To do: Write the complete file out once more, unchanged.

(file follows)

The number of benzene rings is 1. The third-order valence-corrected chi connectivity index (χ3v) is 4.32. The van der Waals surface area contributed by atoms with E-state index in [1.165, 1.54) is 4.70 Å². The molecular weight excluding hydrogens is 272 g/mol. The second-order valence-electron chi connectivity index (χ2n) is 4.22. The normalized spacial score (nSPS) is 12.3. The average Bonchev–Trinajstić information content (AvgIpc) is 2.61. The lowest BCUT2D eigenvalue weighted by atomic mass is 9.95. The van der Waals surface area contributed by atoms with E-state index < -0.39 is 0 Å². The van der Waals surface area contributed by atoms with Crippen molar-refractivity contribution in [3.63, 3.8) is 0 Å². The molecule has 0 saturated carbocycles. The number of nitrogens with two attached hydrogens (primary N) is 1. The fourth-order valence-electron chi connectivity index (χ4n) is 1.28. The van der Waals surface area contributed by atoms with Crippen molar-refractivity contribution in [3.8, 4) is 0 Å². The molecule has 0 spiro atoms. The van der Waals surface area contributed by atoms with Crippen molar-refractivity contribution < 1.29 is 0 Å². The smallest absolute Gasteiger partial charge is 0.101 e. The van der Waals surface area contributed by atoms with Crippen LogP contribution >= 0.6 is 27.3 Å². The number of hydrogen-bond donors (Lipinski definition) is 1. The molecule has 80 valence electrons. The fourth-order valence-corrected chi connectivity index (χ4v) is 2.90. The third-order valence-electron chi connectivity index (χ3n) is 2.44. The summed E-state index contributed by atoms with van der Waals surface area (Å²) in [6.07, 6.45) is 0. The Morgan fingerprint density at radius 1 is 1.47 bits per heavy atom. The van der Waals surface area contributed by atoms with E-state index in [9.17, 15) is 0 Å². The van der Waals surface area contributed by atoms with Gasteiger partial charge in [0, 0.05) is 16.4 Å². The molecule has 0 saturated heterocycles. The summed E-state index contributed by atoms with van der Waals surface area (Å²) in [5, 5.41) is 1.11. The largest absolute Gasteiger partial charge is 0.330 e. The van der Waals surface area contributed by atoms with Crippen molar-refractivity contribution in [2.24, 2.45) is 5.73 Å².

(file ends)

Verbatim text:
The number of benzene rings is 1. The third-order valence-corrected chi connectivity index (χ3v) is 4.32. The van der Waals surface area contributed by atoms with E-state index in [1.165, 1.54) is 4.70 Å². The molecular weight excluding hydrogens is 272 g/mol. The second-order valence-electron chi connectivity index (χ2n) is 4.22. The normalized spacial score (nSPS) is 12.3. The average Bonchev–Trinajstić information content (AvgIpc) is 2.61. The lowest BCUT2D eigenvalue weighted by atomic mass is 9.95. The van der Waals surface area contributed by atoms with E-state index < -0.39 is 0 Å². The van der Waals surface area contributed by atoms with Crippen molar-refractivity contribution in [3.63, 3.8) is 0 Å². The molecule has 0 saturated carbocycles. The number of nitrogens with two attached hydrogens (primary N) is 1. The fourth-order valence-electron chi connectivity index (χ4n) is 1.28. The van der Waals surface area contributed by atoms with Crippen molar-refractivity contribution in [3.8, 4) is 0 Å². The molecule has 0 spiro atoms. The van der Waals surface area contributed by atoms with Crippen molar-refractivity contribution < 1.29 is 0 Å². The smallest absolute Gasteiger partial charge is 0.101 e. The van der Waals surface area contributed by atoms with Crippen LogP contribution >= 0.6 is 27.3 Å². The number of hydrogen-bond donors (Lipinski definition) is 1. The molecule has 80 valence electrons. The fourth-order valence-corrected chi connectivity index (χ4v) is 2.90. The third-order valence-electron chi connectivity index (χ3n) is 2.44. The summed E-state index contributed by atoms with van der Waals surface area (Å²) in [6.07, 6.45) is 0. The Morgan fingerprint density at radius 1 is 1.47 bits per heavy atom. The van der Waals surface area contributed by atoms with E-state index in [9.17, 15) is 0 Å². The van der Waals surface area contributed by atoms with Gasteiger partial charge in [0, 0.05) is 16.4 Å². The molecule has 0 saturated heterocycles. The summed E-state index contributed by atoms with van der Waals surface area (Å²) in [5, 5.41) is 1.11. The largest absolute Gasteiger partial charge is 0.330 e. The van der Waals surface area contributed by atoms with Crippen molar-refractivity contribution in [2.24, 2.45) is 5.73 Å².